This risky, wildly successful production involves slapstick, pop music, and men in drag.
This Pride and Prejudice blew me away. It involves slapstick, pop music, and men in drag—and it works! Alan Alabastro

The curtain is already up when you walk in. There's a dance floor center stage, where most of the action will take place, and surrounding the dance floor are all the props, costumes, lamps, instruments, buckets of water, fans, and sound-effects machines that will be needed for the show.

The lights go down, and when they come back up, Mr. Bennet (Rajeev Varma) is sitting center stage, reading the newspaper. The newspaper he's reading is The Stranger.

The show is a madcap, postmodern, fourth-wall-breaking, Jane-Austen-joke-making take on Pride and Prejudice. It reminds the audience that Jane Austen's books were funny and full of emphatic inflection. In fact, a recent study of the vocabulary in Austen's writing revealed "a higher-than-average propensity for words like quite, really, and very—the sort that writers are urged to avoid if they want muscular prose." Researchers go on:

Austen used intensifying words — like very, much, so — at a higher rate than other writers. The study linked this intensifier use to a crucial trait of her writing, one that might at first seem to resist quantification: irony.

At Seattle Rep, playwright Kate Hamill and director Amanda Dehnert have found a hundred ways to dramatize Austen's intensities and ironies. Any restrictions about time and space, gender, or race have been thrown out the window. At the ball, everyone dances to Stevie Wonder's "Sir Duke." The actor playing Mr. Bingley (Trick Danneker) comes out and takes a selfie with someone in the first row, and later plays the sappy Mr. Bingley as a puppy—literally, a simple-minded puppy excitedly chasing rubber balls. In alternate scenes, Danneker switches into a homely dress and plays the least lovely of the Bennet daughters.

Kjerstine Anderson, as Lizzy, and Emily Chisholm, as Jane.
The wackiness wouldn't work if not for thoughtful, probing performances by Kjerstine Anderson (left) as Lizzy, and Emily Chisholm as Jane. Alan Alabastro

The cast is top-notch, with Kjerstine Anderson bringing poise and poignancy to her portrayal of cynical, sure-of-herself Lizzy—who turns out to be wrong about herself in more ways than one. Emily Chisholm, who won a Stranger Genius Award in 2016, wrings more humor out of Jane than seems possible. Jane's boring. But the way Chisholm talks in the scene where Jane has a head cold is unforgettably funny—almost as funny as when Chisholm adopts an indecipherable E.T. squeak of a voice and wears a veil that fully obscures her face to play the bit part of Miss de Bourgh. "This character doesn't matter, except to move the plot along, her lines don't even matter," all of these choices say—an arch joke at Jane Austen's expense.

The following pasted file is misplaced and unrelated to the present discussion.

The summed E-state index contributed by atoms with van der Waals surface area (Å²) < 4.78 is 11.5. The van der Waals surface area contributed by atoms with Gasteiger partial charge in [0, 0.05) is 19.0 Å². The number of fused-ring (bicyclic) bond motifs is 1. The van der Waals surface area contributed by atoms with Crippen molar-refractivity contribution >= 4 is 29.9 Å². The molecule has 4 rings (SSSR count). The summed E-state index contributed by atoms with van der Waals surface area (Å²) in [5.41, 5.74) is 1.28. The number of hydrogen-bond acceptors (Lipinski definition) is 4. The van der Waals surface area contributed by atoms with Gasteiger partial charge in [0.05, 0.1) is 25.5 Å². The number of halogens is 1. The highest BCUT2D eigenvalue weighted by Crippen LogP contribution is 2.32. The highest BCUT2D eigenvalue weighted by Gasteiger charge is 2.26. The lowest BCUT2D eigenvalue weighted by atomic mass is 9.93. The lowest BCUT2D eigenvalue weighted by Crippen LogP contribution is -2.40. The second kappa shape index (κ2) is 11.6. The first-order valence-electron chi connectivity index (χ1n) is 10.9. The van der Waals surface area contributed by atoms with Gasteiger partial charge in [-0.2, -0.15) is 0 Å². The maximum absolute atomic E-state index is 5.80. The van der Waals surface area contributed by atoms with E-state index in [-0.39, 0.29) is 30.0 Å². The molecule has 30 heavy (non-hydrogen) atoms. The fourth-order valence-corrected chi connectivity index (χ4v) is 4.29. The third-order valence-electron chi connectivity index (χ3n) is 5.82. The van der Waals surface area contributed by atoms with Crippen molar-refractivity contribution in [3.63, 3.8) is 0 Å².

I have to confess: The first ten minutes of the show, I thought, "This is not working for me, I'll probably leave at intermission." I didn't get it. Mrs. Bennet (Cheyenne Casebier) was running around clanging a bell, I couldn't figure out what time period we were in, and it didn't seem funny to see a man in a dress. But then Brandon O'Neill made an entrance as Miss Bingley while RuPaul's "Supermodel" blared loudly—another man in a dress—and something started to turn for me. O'Neill, who plays three supporting roles, practically steals the show with his gift for slapstick. Halfway through act one, the production had won me over, and I was going, "Okay, Cheyenne Casebier's brilliant, Rajeev Varma's brilliant, Emily Chisholm's brilliant, Kjerstine Anderson's brilliant, Brandon O'Neill's brilliant..."

Kenajuan Bentley, center, as Mr. Darcy.
Kenajuan Bentley, center, as Mr. Darcy. Alan Alabastro

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I expected the antics onstage to repel some of the audience members—I saw a Sunday matinee, so it was a sea of bluehairs—but the seats were packed after intermission. Everyone laughed louder during the second half. Kenajuan Bentley, who initially plays Mr. Darcy with a steely reserve, warms up by act two. His version of being seductive involves doing the worm on the dance floor. The energy and life and good humor of the actors is matched by clever scenic design by John McDermott, beautiful costumes by Tracy Christensen, and crisp sound design by Matt Starritt.

The show manages to be both utterly silly and unexpectedly profound. By curtain call, I was on my feet. They were playing Stevie Wonder again.

Pride and Prejudice plays at Seattle Repertory Theatre through October 29.

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